Sift Moringa Powder (Optional)

  • For ultra-fine moringa powder, sift the ground leaves through a fine mesh sieve or small colander. This removes remaining fibrous pieces and leads to a more refined texture.

Store Moringa Powder

  • For storage, transfer ground moringa powder to a sealed glass jar or container. Store in a cool, dry place away from light and heat to retain nutrients.
  • With proper drying, moringa powder can be stored for:
  • - 6 months at room temperature
  • - 1 year refrigerated
  • - 2+ years frozen
  • Over time, powder may darken slightly but still remains nutritious if original leaves were properly dried. Discard if any moisture, clumping or foul odor develops.

Using Moringa Powder

Moringa leaf powder is versatile with a mild flavor that complements both sweet and savory recipes:

Savory recipes:

  • Stir fries, stews and curry dishes
  • Soups, dips and sauces
  • Rice, quinoa or veggie side dishes
  • Sprinkle on eggs, avocado toast or salads

Sweet recipes:

  • Smoothie bowls and green smoothies
  • Oatmeal and chia pudding
  • Pancake and waffle batter
  • Vegan yogurt, nice cream and chia puddings
  • Baked goods like breads, cookies and more

Moringa powder works best when added to hot or warm ingredients that help dissolve and incorporate it. Avoid adding directly to cold liquids or foods which leads to clumping. Start with 1⁄2 to 1 teaspoon per serving and adjust amounts as needed.

In some cases, soaking moringa powder for 5-10 minutes in a hot liquid may improve dissolution prior to adding to recipes. Enjoy this vibrant green superfood powder in both simple everyday meals and decadent treats!


How much powder can you get from fresh leaves?

On average, 1 pound of fresh moringa leaves makes approximately 1 ounce of dried moringa powder. Due to moisture loss, the powder weighs much less but is more nutrient-dense.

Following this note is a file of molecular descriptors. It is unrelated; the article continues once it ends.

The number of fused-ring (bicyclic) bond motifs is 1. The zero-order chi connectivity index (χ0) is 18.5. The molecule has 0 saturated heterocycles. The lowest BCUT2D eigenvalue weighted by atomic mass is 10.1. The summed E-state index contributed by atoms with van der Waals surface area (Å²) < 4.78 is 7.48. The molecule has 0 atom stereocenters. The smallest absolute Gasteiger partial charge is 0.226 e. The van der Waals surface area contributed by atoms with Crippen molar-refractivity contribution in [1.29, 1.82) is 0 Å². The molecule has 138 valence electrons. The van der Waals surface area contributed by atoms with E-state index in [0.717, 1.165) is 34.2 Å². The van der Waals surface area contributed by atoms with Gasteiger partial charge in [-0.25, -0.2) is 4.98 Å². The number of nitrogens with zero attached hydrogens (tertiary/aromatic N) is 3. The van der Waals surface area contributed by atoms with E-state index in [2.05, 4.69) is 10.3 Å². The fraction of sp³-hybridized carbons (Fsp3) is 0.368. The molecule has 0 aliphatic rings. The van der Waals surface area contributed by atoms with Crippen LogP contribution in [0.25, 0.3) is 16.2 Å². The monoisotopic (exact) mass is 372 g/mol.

Does boiling or cooking moringa destroy nutrients?

Some vitamin and antioxidant loss will occur from any cooking process. However, studies show that moringa retains significant antioxidant and nutrient levels even after boiling, simmering or frying leaves for extended times.

What’s the best way to use moringa powder?

The most effective way to maximize nutrients is to use moringa powder shortly after grinding dried leaves. Adding fresh powder to hot soups, stews or beverages helps preserve delicate nutrients. That said, properly stored powder remains highly nutritious for months or years.

Can I substitute fresh leaves for moringa powder?

Yes, but with some key differences. Fresh leaves have higher moisture while dried powder concentrates nutrients and compounds. Adjust dried powder amounts down when swapping equal weights of fresh leaves to account for moisture loss. And add fresh leaves at the end of cooking.

Is it necessary to blanch fresh moringa leaves before drying?

Blanching is optional. Studies show mixed effects on nutrient retention from blanching. Vitamin C levels decreased post-blanching while certain antioxidants increased. Blanching may improve shelf life but air drying alone yields excellent powder.

What’s the best way to use up extra moringa powder?

Extra powder stores well frozen for 1-2 years. Or incorporate it into flavorful recipes like moringa pesto, herb salt blends, veggie powders or homemade capsules - the ideas are endless! With its mild earthy flavor and nutritional powerhouse status, moringa powder makes an excellent addition to spice racks.


Making your own moringa leaf powder only requires fresh moringa leaves, time and some basic equipment for drying and grinding.

While the process takes dedication, flavorful and nutrient-dense homemade powder far surpasses store-bought options in quality and value.

Sarah Cortez
Sarah Cortez

My name is Sarah and I'm a baker who loves trying out new recipes and flavor combinations. I decided to challenge myself to use a new spice or ingredient powder in my baking each week for a year. Some successes were the cardamom sugar cookies, vivid turmeric cake, and beetroot chocolate cupcakes. Failures included the bitter neem brownies and overwhelmingly hot ghost pepper snickerdoodles. Through this experience I've discovered amazing additions to spice up desserts while learning how to balance strong flavors. Follow my journey as I push the boundaries of baking with unique powders!